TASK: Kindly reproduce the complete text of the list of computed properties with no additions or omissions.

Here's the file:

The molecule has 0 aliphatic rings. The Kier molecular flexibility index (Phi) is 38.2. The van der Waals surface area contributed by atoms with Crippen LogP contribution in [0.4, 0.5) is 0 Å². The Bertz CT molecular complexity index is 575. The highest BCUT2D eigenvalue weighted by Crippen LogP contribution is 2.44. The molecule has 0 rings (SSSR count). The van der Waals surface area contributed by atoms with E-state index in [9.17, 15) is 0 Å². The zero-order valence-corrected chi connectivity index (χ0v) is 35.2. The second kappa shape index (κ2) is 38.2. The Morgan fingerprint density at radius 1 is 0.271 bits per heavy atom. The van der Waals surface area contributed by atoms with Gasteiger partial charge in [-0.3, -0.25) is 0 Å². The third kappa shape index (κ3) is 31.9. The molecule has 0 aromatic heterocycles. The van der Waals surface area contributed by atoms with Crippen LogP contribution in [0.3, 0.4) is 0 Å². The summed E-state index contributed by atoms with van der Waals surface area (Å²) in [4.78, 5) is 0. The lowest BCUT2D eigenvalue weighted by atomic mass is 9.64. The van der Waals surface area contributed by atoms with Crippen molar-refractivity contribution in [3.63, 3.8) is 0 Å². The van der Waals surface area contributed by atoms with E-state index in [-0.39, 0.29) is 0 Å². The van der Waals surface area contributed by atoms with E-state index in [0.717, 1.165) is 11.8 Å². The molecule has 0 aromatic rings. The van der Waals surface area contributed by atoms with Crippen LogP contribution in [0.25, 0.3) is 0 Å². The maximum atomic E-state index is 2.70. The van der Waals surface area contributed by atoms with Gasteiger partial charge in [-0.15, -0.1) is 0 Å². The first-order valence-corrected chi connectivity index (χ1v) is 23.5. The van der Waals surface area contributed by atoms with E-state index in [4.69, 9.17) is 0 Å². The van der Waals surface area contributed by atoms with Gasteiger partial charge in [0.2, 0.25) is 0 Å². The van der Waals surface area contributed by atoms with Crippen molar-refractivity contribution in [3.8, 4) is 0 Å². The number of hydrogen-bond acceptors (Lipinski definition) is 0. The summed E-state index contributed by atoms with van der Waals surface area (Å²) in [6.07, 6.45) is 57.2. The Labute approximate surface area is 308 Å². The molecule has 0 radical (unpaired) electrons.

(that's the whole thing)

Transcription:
The molecule has 0 aliphatic rings. The Kier molecular flexibility index (Phi) is 38.2. The van der Waals surface area contributed by atoms with Crippen LogP contribution in [0.4, 0.5) is 0 Å². The Bertz CT molecular complexity index is 575. The highest BCUT2D eigenvalue weighted by Crippen LogP contribution is 2.44. The molecule has 0 rings (SSSR count). The van der Waals surface area contributed by atoms with E-state index in [9.17, 15) is 0 Å². The zero-order valence-corrected chi connectivity index (χ0v) is 35.2. The second kappa shape index (κ2) is 38.2. The Morgan fingerprint density at radius 1 is 0.271 bits per heavy atom. The van der Waals surface area contributed by atoms with Gasteiger partial charge in [-0.3, -0.25) is 0 Å². The third kappa shape index (κ3) is 31.9. The molecule has 0 aromatic heterocycles. The van der Waals surface area contributed by atoms with Crippen LogP contribution in [0.3, 0.4) is 0 Å². The summed E-state index contributed by atoms with van der Waals surface area (Å²) in [4.78, 5) is 0. The lowest BCUT2D eigenvalue weighted by atomic mass is 9.64. The van der Waals surface area contributed by atoms with Crippen molar-refractivity contribution in [3.63, 3.8) is 0 Å². The van der Waals surface area contributed by atoms with E-state index in [-0.39, 0.29) is 0 Å². The van der Waals surface area contributed by atoms with E-state index in [0.717, 1.165) is 11.8 Å². The molecule has 0 aromatic rings. The van der Waals surface area contributed by atoms with Crippen LogP contribution in [0.25, 0.3) is 0 Å². The maximum atomic E-state index is 2.70. The van der Waals surface area contributed by atoms with Gasteiger partial charge in [-0.15, -0.1) is 0 Å². The first-order valence-corrected chi connectivity index (χ1v) is 23.5. The van der Waals surface area contributed by atoms with E-state index in [4.69, 9.17) is 0 Å². The van der Waals surface area contributed by atoms with Gasteiger partial charge in [0.2, 0.25) is 0 Å². The van der Waals surface area contributed by atoms with Crippen molar-refractivity contribution in [3.8, 4) is 0 Å². The number of hydrogen-bond acceptors (Lipinski definition) is 0. The summed E-state index contributed by atoms with van der Waals surface area (Å²) in [6.07, 6.45) is 57.2. The Labute approximate surface area is 308 Å². The molecule has 0 radical (unpaired) electrons.